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Sticking to the plan the key to breaking down Moortown says Baker

By Michael McMullan

STICKING to the plan was the key for Steelstown’s win over Moortown insisted influential defender Diarmuid Baker

Cahir McMonagle may have kicked five of Steelstown’s six points in Sunday’s Ulster final, but Baker – wearing the number four jersey – handled the ball more than most.

Time and time again, he ferried the ball deep into enemy territory and when the Derry champions failed to translate his energy into a score, he just kept coming back for more.

“You are thinking ‘how do you break this Moortown team down’ they are sitting back that deep and we hadn’t played a team that were that defensive against us before,” Baker said.

“You are thinking, stick to the process that we have been doing in training and hopefully it will come off.”

It was a desire 12 months in the making and Baker pointed to the input of trainer Paul McMenamin.

“He had us out running last November and all were out running for the whole winter…the exact same thing. That was the engine getting built up over time,” added Baker.

He also paid tribute to the input of Hugh McGrath and the management’s input into planning for Moortown’s defensive approach.

“We were trying to emulate what the other teams were doing and it has paid off,” Baker explained.

Speaking in a previous interview, captain Neil Forester commented how it was a comment Baker made during their county final celebrations hit home the importance of Steelstown seizing their Ulster opportunity.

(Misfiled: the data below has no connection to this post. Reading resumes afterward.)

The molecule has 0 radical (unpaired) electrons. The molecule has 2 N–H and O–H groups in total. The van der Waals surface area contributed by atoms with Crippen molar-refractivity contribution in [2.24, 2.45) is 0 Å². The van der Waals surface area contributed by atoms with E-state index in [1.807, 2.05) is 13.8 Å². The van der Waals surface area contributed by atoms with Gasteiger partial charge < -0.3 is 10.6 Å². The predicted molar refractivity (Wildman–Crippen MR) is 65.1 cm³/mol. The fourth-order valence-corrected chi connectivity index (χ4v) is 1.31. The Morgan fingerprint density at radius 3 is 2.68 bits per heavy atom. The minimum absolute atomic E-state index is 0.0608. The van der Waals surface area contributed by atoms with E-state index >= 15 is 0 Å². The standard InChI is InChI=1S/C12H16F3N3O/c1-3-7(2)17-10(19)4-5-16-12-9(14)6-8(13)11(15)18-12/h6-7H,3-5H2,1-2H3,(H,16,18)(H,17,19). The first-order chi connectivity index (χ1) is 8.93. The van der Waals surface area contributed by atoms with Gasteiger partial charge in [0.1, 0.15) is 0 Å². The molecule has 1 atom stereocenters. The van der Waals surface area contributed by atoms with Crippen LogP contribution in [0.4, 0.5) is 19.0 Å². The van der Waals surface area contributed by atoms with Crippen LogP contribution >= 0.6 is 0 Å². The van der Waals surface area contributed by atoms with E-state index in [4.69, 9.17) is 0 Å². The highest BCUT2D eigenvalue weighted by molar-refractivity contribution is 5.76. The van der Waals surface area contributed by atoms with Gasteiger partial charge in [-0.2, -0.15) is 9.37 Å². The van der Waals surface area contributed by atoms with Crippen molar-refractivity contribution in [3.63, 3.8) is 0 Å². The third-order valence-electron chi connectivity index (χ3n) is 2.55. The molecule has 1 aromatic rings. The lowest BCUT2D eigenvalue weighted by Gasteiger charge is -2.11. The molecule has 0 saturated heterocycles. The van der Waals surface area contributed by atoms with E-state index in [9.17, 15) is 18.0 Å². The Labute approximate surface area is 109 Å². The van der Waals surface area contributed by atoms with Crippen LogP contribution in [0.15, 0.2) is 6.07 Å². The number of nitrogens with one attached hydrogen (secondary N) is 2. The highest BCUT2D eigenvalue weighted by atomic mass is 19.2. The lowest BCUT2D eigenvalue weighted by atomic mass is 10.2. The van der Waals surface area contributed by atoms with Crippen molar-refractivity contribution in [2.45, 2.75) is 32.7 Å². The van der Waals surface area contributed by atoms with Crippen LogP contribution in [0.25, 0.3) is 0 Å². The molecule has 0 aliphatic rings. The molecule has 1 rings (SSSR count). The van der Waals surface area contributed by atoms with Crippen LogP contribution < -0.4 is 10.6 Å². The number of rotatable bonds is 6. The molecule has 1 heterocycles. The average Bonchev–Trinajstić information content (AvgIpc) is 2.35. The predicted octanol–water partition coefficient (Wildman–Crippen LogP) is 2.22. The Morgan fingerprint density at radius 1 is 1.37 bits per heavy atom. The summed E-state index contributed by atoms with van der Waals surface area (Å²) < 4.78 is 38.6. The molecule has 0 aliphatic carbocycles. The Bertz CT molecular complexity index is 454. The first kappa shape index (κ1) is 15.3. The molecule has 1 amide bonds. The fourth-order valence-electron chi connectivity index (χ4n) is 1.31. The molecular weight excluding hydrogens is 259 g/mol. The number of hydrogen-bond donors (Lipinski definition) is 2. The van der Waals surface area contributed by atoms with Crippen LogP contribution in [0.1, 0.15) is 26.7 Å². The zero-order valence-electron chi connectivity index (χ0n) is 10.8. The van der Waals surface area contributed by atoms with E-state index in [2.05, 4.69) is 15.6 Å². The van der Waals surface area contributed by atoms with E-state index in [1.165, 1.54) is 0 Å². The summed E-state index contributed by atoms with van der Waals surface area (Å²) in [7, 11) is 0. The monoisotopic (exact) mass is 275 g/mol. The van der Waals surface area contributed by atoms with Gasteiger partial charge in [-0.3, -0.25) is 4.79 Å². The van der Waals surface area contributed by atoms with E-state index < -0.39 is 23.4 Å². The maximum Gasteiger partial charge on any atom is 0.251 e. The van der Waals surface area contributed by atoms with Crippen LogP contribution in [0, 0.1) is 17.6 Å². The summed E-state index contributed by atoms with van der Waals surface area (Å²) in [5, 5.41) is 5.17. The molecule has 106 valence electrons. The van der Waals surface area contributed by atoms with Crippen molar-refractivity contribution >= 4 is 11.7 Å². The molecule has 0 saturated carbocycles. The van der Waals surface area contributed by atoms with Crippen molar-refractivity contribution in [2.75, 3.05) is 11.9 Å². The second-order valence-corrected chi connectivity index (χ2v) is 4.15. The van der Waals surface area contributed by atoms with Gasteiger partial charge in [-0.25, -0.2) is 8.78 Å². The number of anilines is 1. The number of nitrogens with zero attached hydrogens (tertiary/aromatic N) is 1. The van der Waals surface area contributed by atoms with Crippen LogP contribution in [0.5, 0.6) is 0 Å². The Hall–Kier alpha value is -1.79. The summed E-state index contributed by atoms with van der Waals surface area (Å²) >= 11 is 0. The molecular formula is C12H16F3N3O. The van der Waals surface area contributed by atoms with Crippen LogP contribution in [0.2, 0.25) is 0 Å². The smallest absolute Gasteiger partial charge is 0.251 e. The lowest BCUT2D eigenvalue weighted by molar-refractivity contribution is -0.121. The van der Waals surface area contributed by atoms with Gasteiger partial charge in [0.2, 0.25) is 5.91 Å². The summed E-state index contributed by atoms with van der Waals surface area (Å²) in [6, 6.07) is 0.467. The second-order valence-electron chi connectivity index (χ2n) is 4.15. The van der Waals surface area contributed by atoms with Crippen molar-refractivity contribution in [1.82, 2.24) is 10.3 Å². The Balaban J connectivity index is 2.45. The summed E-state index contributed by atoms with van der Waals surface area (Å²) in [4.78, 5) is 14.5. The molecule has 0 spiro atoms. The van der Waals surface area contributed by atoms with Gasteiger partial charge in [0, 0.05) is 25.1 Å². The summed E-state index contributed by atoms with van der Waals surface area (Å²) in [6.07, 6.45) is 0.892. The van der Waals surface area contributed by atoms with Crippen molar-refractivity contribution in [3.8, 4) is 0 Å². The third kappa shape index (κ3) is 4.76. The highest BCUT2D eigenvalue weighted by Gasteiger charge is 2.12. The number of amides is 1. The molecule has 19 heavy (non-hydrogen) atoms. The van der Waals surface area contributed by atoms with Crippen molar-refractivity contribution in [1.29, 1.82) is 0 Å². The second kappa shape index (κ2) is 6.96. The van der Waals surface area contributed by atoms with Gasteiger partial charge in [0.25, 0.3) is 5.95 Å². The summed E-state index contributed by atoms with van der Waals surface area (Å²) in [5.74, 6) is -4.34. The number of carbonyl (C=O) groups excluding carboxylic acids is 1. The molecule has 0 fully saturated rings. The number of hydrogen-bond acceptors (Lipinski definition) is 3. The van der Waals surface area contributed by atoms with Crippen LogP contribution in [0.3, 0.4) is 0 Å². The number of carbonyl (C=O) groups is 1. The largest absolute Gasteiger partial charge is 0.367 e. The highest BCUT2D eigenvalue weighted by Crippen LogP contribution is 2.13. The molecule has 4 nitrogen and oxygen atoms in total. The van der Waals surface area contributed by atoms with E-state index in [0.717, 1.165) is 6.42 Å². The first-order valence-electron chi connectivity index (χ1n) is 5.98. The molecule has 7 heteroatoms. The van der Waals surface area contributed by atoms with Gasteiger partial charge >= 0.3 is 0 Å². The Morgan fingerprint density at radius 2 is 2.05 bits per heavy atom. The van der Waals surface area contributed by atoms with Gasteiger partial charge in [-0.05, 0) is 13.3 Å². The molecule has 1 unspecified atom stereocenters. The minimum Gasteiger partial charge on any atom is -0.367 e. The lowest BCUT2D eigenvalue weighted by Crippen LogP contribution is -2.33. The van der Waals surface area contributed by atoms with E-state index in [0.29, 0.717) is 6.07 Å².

“As a club, we aspired to play senior championship,” Baker said. “We didn’t necessarily want to be playing intermediate for our whole lives and this could be the last time we are ever in intermediate.”

It was soon translated into a ‘let’s go as far as we can’ type of mantra that morphed into a memorable run to the summit of Ulster.

Sunday was a mental test, but three unanswered points saw Steelstown back on level terms before substitute Emmett Deane kicked them into a 55th minute lead that they never relinquished.

“Me and Emmett live together in Belfast,” said Baker.

“He was frustrated at not getting on in a couple of matches. I just told him to keep the head down and keep working at it.”

Having scored a point against Limavady in the group stages, Deane spent much of the championship at the bottom of the pecking order. Three minutes at the heel of their win over Butlersbridge was his only portion of ‘knock-out’ game time.

“Fair play to Emmett, he comes to training every time and just works his ass off,” Baker said. “Literally, that has all paid dividends there today, and more or less kicks the winning point.”

Baker made the point of highlighting the impact of Oran Fox on their defence in his first season and Eoghan Heraghty, who stepped in for the Ulster Championship after regular goalkeeper Marty Dunne’s injury.

“I want to say…those boys really stood up. It would’ve been so easy for them boys to go hiding,” Baker said.

“Eoghan Heraghty played brilliantly the whole Ulster campaign. I thought his kick-outs were brilliant, he has not looked out place at all, the same as Oran.”

What will the win do for GAA in the city?

“It is massive and hopefully this here can inspire,” replied Baker. “We want to see teams like Sean Dolan’s, Doire Colmcille, Pearses (Doire Trasna) playing intermediate and trying to play senior, that’s exactly what we want.

“The more competition in the city the better and hopefully that will drive Derry won and hopefully I’ll see a Sam Maguire in my lifetime.”

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